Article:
Minority party eyes a boost in discipline
Democrats urged to stand firmer
WASHINGTON -- Thwarted by rules changes, outvoted on most major bills, rebuffed in attempts to cut deals, and finally derided by one of their party's presidential candidates as "GOP lite," the Democrats in Congress couldn't wait for 2003 to be over.
But 2004 brings a new challenge: Can a party that many believe has spent nine years biding its time until it returns to the majority remake itself as an effective opposition?
As the calendar turns, an increasing number of party voters are calling for the Democrats to act more like the Republicans across the aisle: Disciplined, aggressive, and reluctant to cut deals that water down their core issues.
"I think we have been much too nice to the Republicans," said Peter Fenn, a Democratic consultant. "We've said, `All right. You're in charge. Let's see what you can do.' Well, we've seen what they've done."
Democrats must "take Bush straight on" on issues such as pork barrel spending, the deficit, foreign policy, and jobs, Fenn said.
Jenny Backus, a consultant formerly with the Democratic National Committee, agrees: "It's slowly sinking in. There's nothing like being in the wilderness to sharpen up your survival skills."
Still, the party showed only fleeting moments of discipline in 2003, some of them undercut by the Republicans and others by fellow Democrats. Split on Iraq, the Democrats have failed to win support for a serious investigation of prewar intelligence. The Senate Democrats' most successful effort to block a GOP priority -- their filibuster of the energy bill -- was opposed by their own leader.
By contrast, Republican leaders have used parliamentary rules and the perks of the leadership to their advantage, even through they hold only a sliver of a majority in the Senate and a modest 23-vote edge in the House.
They have delayed floor votes when they did not have the support they needed, keeping the decision on the Medicare bill open for an unprecedented three hours last month while they badgered reluctant GOP lawmakers into backing the bill. They crafted the Medicare and energy bills without substantial Democratic input.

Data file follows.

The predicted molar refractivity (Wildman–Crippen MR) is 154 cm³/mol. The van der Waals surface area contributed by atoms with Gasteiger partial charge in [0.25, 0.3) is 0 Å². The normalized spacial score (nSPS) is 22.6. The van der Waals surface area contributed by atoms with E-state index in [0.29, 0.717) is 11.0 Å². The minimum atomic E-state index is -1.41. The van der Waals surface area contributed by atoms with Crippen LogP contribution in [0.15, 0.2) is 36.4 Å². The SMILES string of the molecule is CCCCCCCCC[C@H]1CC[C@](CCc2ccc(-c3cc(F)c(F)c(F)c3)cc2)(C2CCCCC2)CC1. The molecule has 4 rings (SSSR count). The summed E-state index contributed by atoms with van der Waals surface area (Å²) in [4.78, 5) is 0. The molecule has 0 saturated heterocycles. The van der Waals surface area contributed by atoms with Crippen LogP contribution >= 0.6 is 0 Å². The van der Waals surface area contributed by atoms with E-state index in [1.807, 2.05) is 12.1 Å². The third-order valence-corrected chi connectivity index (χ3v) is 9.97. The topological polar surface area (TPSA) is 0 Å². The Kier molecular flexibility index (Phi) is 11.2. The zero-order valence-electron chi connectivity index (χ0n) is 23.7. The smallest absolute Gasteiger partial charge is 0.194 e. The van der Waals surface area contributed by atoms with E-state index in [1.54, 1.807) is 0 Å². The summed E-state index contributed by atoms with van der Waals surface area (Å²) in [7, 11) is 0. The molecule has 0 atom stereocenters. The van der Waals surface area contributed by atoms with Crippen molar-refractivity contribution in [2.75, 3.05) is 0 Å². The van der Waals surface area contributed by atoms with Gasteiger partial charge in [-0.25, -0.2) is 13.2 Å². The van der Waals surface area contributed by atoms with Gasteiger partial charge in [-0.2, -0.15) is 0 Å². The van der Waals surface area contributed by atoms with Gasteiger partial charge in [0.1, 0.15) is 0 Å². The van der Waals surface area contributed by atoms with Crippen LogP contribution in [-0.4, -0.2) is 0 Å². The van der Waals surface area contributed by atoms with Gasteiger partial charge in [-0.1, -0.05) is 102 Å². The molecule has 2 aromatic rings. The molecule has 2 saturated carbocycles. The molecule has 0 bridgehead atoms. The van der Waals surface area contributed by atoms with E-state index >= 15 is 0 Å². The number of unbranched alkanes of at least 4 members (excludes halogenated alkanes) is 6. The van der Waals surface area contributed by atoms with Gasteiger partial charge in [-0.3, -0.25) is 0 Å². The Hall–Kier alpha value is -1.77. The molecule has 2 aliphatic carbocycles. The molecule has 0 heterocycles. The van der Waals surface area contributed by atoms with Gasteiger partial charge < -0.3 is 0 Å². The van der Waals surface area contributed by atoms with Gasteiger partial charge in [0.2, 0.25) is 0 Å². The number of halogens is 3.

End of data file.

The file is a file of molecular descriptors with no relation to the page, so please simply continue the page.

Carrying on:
Republican leaders have enforced their discipline by punishing those who disagree with them. Moderate Republicans are marginalized. Representative Christopher Shays, Republican of Connecticut and a chief sponsor of campaign overhaul legislation opposed by his party's leaders, was denied a committee chairmanship and reports being shunned by fellow Republicans at a party retreat.
Democratic leaders, meanwhile, have chosen to pursue a "big tent" philosophy of accommodating members of varying ideologies, from California liberals to Southern "blue dog" conservatives, and have often failed to present a united front.
Former House minority leader Richard A. Gephardt, for example, stood beside President Bush at the White House when the president announced the language of the resolution authorizing force against Iraq -- a document many Democrats felt needed to be more narrowly written.
The Senate's Democratic leader, Tom Daschle of South Dakota, refused to support two filibusters Democrats mounted against the Medicare bill and the energy bill. The energy bill -- criticized as a multibillion-dollar giveaway to the energy industry -- ultimately was stymied. But some Democrats, most notably presidential candidate Howard Dean, are saying that the party has not been tough enough in standing up to Bush and congressional Republicans.